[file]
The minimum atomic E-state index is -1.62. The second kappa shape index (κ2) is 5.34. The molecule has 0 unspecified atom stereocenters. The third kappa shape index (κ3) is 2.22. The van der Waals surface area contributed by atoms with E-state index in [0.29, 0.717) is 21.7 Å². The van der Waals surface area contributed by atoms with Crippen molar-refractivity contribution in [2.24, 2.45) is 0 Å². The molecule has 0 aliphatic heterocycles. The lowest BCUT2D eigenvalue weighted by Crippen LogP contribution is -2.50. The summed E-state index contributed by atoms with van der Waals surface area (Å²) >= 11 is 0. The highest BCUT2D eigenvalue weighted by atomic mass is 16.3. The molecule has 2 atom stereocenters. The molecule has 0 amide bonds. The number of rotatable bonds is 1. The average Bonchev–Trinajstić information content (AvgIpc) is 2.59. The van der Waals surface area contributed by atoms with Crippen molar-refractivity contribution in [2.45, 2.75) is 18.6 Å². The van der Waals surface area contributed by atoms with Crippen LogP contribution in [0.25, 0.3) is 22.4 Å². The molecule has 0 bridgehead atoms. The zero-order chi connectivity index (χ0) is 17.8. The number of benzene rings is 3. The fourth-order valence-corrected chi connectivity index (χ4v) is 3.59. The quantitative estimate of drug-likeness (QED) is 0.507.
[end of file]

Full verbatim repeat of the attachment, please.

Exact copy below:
The minimum atomic E-state index is -1.62. The second kappa shape index (κ2) is 5.34. The molecule has 0 unspecified atom stereocenters. The third kappa shape index (κ3) is 2.22. The van der Waals surface area contributed by atoms with E-state index in [0.29, 0.717) is 21.7 Å². The van der Waals surface area contributed by atoms with Crippen molar-refractivity contribution in [2.24, 2.45) is 0 Å². The molecule has 0 aliphatic heterocycles. The lowest BCUT2D eigenvalue weighted by Crippen LogP contribution is -2.50. The summed E-state index contributed by atoms with van der Waals surface area (Å²) >= 11 is 0. The highest BCUT2D eigenvalue weighted by atomic mass is 16.3. The molecule has 2 atom stereocenters. The molecule has 0 amide bonds. The number of rotatable bonds is 1. The average Bonchev–Trinajstić information content (AvgIpc) is 2.59. The van der Waals surface area contributed by atoms with Crippen molar-refractivity contribution in [2.45, 2.75) is 18.6 Å². The van der Waals surface area contributed by atoms with Crippen LogP contribution in [0.25, 0.3) is 22.4 Å². The molecule has 0 bridgehead atoms. The zero-order chi connectivity index (χ0) is 17.8. The number of benzene rings is 3. The fourth-order valence-corrected chi connectivity index (χ4v) is 3.59. The quantitative estimate of drug-likeness (QED) is 0.507.